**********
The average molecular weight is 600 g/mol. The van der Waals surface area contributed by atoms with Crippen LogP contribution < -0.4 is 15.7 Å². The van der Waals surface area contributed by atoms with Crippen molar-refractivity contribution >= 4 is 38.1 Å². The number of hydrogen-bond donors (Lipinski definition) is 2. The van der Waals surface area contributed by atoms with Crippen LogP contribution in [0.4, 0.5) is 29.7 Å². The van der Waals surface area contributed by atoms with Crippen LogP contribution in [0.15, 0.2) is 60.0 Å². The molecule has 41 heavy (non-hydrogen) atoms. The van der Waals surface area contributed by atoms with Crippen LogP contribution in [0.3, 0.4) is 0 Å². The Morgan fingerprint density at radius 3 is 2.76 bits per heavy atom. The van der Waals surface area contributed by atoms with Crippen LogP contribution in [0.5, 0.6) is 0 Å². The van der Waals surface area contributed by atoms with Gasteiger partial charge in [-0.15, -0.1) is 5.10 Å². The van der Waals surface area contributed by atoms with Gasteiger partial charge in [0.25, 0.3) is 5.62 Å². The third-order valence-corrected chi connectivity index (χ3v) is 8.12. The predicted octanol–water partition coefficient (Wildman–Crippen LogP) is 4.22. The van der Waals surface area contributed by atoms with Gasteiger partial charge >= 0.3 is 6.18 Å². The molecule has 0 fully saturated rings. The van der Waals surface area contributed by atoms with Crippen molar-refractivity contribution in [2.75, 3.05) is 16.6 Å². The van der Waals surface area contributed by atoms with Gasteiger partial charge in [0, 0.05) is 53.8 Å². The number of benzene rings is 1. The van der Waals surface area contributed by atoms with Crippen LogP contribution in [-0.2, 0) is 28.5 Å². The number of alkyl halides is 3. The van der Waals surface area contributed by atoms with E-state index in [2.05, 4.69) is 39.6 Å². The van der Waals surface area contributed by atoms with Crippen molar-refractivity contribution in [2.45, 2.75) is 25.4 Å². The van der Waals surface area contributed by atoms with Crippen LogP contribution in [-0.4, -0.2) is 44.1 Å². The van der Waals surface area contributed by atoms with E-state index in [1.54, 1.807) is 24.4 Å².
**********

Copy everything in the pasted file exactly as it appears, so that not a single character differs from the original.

The average molecular weight is 600 g/mol. The van der Waals surface area contributed by atoms with Crippen LogP contribution < -0.4 is 15.7 Å². The van der Waals surface area contributed by atoms with Crippen molar-refractivity contribution >= 4 is 38.1 Å². The number of hydrogen-bond donors (Lipinski definition) is 2. The van der Waals surface area contributed by atoms with Crippen LogP contribution in [0.4, 0.5) is 29.7 Å². The van der Waals surface area contributed by atoms with Crippen LogP contribution in [0.15, 0.2) is 60.0 Å². The molecule has 41 heavy (non-hydrogen) atoms. The van der Waals surface area contributed by atoms with Crippen LogP contribution in [0.3, 0.4) is 0 Å². The Morgan fingerprint density at radius 3 is 2.76 bits per heavy atom. The van der Waals surface area contributed by atoms with Crippen LogP contribution in [0.5, 0.6) is 0 Å². The van der Waals surface area contributed by atoms with Gasteiger partial charge in [-0.15, -0.1) is 5.10 Å². The van der Waals surface area contributed by atoms with Gasteiger partial charge in [0.25, 0.3) is 5.62 Å². The third-order valence-corrected chi connectivity index (χ3v) is 8.12. The predicted octanol–water partition coefficient (Wildman–Crippen LogP) is 4.22. The van der Waals surface area contributed by atoms with Gasteiger partial charge >= 0.3 is 6.18 Å². The molecule has 0 fully saturated rings. The van der Waals surface area contributed by atoms with Crippen molar-refractivity contribution in [2.75, 3.05) is 16.6 Å². The van der Waals surface area contributed by atoms with Gasteiger partial charge in [0, 0.05) is 53.8 Å². The number of benzene rings is 1. The van der Waals surface area contributed by atoms with Crippen LogP contribution in [-0.2, 0) is 28.5 Å². The number of alkyl halides is 3. The van der Waals surface area contributed by atoms with E-state index in [2.05, 4.69) is 39.6 Å². The van der Waals surface area contributed by atoms with Crippen molar-refractivity contribution in [2.45, 2.75) is 25.4 Å². The van der Waals surface area contributed by atoms with Crippen LogP contribution in [-0.4, -0.2) is 44.1 Å². The van der Waals surface area contributed by atoms with E-state index in [1.54, 1.807) is 24.4 Å².